[JURIST] Thailand's king has voiced his support for Tuesday's coup [JURIST report] that brought General Sonthi Boonyaratglin [BBC profile] to power, according to an announcement on Thai state-run television on Friday. Although the leaders of the new "Council of Administrative Reform" claimed to have the king's backing on Wednesday, the TV statement was the first public endorsement of the new regime: "In order to create peace in the country, the king appoints General Sonthi Boonyaratglin as head of the council of administrative reform. All people should remain peaceful and civil servants should listen to orders from General Sonthi Boonyaratglin from now on." The coup is the 18th that King Bhumibol Adulyadej [Wikipedia profile] has presided over since his reign began in 1946, and his support is seen as giving legitimacy to its leaders. In the days since the coup, the military has detained top ministers [JURIST report] from former Prime Minister Thaksin Shinawatra's [BBC profile] government, taken over the tasks of Parliament [official website], and prohibited meetings of political parties. However, the first pro-democracy rally was held on Friday without incident. AP has more.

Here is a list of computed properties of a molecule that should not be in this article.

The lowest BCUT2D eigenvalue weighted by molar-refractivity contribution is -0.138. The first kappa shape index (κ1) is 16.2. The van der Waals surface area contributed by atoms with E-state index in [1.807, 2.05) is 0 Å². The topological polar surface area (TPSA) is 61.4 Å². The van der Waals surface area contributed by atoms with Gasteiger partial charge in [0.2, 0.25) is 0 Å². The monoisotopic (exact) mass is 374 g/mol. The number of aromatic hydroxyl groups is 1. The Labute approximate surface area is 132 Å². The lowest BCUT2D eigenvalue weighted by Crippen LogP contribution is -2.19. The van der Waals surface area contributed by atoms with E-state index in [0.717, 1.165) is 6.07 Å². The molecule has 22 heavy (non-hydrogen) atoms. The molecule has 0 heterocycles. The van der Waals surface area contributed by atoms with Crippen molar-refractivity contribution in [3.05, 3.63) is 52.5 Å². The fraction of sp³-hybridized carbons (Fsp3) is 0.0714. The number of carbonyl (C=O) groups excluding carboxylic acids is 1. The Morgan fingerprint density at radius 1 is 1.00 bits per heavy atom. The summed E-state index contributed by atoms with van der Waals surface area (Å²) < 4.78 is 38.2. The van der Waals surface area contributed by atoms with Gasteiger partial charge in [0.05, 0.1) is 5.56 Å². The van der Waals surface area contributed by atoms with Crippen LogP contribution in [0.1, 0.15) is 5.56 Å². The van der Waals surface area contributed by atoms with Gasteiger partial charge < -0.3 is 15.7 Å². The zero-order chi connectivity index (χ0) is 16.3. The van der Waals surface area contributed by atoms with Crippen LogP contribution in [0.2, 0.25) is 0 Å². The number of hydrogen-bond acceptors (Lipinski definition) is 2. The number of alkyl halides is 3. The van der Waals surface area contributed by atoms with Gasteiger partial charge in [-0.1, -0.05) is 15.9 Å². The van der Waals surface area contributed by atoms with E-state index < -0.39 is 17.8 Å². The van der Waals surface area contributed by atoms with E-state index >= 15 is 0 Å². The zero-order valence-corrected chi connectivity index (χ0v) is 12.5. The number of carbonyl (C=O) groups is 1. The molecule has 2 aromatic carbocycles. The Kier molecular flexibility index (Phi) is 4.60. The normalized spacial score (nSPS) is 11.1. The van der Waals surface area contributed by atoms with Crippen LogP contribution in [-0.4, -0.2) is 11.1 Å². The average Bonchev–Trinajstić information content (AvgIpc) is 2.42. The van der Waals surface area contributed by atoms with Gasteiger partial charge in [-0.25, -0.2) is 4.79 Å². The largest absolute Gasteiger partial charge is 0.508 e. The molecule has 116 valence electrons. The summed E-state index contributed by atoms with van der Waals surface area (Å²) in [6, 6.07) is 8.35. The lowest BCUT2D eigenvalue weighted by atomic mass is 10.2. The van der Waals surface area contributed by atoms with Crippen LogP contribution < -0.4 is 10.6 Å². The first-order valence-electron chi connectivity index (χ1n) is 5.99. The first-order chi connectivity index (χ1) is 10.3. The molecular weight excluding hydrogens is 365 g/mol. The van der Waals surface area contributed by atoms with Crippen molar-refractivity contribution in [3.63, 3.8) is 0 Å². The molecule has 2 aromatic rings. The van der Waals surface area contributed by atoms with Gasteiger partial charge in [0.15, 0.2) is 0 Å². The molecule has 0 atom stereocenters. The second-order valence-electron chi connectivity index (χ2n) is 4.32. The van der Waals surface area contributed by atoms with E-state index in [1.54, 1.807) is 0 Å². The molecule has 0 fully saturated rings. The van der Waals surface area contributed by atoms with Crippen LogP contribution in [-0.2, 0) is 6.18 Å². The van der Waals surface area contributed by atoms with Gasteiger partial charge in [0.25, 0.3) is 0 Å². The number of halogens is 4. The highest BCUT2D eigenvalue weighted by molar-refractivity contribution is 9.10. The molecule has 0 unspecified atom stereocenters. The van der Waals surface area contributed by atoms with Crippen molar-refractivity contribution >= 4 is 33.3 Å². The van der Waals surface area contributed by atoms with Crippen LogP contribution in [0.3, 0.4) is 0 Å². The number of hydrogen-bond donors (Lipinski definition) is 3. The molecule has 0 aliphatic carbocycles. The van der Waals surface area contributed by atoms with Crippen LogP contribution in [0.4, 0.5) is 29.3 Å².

Meanwhile, Abhisit Vejjajiva, the leader of the opposition Democrat Party in Thailand [JURIST news archive], has said it should take less than a year to draft a new constitution for the country. The former constitution [PDF text; EN backgrounder] was revoked by the military leaders earlier this week. Abhisit said Friday that the document, which appeared to incorporate the people's participation on its face rather than in practice, "remains workable overall despite some flaws caused by deliberate flouting or distortion." TNA has more.